Helen Scott (2000) mentions that a report from the house of commons, reports that 100,000 cases of HAI are reported each year, and that 5000 of these result in death. She argues that the key to battling the amount of HAI is to educate all healthcare staff on the importance of good hand hygiene and the effects it can have.
It has become abundantly clear to me that the main effects of poor compliance of hand washing result in numerous infections, all of which are very serious and can result in death if undetected and not caught in time. It is also clear that the effects, although they have only been documented as physical in the articles which i have read, may also have a mental effect on patients, especially if they contract a HAI and must remain hospitalised for longer than was initially intended.
I have discovered that Evidence based practice is one of the most important things which all healthcare workers should be familiar with. It helps and aids in important decision making with being a credible and reliable source, usually consisting on plenty of research to show evidence in a particular subject.
In conclusion, this assignment has really opened my eyes to the importance of hand washing, and without evidence based practice and the research available to me, i would not have understood the severity of good hand washing completely. I am now aware that poor hand washing can, in the most severe cases, result in death
I have reviewed several different articles, and picked 5 from the list I had, and have come to the idea that the reasoning behind lack of hand washing between staff is usually because, during a shift, a nurse may feel it is necessary to skip hand washing procedure between dealing with patients to save time, which could be due to staffing levels. Recent studies show that in an average eight hour shift, one hour of a nurse’s time is taken up by hand washing. The alcohol hand rub, which has been introduced has been said to cut that hour by three quarters. The alcohol hand rub can be used up to three to four times in between a complete hand washing using soap and water, on hands which are not visibly soiled.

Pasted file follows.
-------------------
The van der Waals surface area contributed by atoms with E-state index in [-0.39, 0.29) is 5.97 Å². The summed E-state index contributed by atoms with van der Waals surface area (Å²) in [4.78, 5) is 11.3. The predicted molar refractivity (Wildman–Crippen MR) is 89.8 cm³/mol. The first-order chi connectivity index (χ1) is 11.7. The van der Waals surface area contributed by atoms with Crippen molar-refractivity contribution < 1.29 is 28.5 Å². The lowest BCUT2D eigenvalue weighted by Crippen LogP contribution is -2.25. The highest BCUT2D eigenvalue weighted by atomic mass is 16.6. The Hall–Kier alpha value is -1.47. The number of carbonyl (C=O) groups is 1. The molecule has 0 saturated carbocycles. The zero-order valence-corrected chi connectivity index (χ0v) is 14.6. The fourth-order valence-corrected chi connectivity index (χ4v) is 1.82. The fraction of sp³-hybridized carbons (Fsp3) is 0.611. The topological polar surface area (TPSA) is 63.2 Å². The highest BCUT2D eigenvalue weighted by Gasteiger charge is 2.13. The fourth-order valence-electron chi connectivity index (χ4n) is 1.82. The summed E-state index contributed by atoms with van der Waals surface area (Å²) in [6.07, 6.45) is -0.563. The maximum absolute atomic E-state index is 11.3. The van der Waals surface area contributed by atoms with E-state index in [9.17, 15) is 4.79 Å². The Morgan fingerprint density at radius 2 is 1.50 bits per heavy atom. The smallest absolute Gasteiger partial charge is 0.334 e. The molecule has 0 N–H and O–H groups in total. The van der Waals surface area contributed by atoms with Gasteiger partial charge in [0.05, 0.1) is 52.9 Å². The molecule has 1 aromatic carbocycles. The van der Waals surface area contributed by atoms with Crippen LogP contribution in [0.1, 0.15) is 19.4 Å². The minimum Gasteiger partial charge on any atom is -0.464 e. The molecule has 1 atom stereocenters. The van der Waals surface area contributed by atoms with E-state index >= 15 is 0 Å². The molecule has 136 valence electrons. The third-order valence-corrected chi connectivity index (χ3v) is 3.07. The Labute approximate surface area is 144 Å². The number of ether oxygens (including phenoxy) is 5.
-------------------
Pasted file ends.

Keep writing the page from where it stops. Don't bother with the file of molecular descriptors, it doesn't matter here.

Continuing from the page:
To me, it seems that staff are either not being educated properly, or may have little understanding of the severity of the absence of good hand hygiene, not just within hospitals, but also in any healthcare setting. I believe that the way forward would be to introduce glow and tell machines to every trust nationwide. I believe that this would make a lot of people realise just how easy it is to miss the microscopic bacteria which inhabit their hands.
Polit, Denise F, Beck, Cheryl Tatano. (2008). Nursing Research: Generating and Assessing Evidence for Nursing Practice. 8th edition. Philadelphia. Lipincott Williams and Wilkins.
Rollins, Gina (2008). Curbing hospital-acquired infections. Hand hygiene compliance remains a goal unrealized. Materials Management in Health Care (MATER MANAGE HEALTH CARE), 2008 Jul; 17(7): 22-9
Rickard NA (2004) Hand hygiene: promoting compliance
among nurses and health workers. British Journal of Nursing, 2004,Vol 13, No 7
Turner, Nancy (2009) Hand Hygiene Focus Yields Visible Results, Materials MANAGEMENT IN HEALTH CARE November 2009 matmonmog.com
Burnett, Emma et al (2008) From theory to practice in learning about healthcare associated infections: Reliable assessment of final year medical students’ ability to reflect. University of Dundee, UK. Webpaper e157-e160
Scott, Helen (2000) British Journal of Nursing 2000 VOL 9 NO 22 pg 2264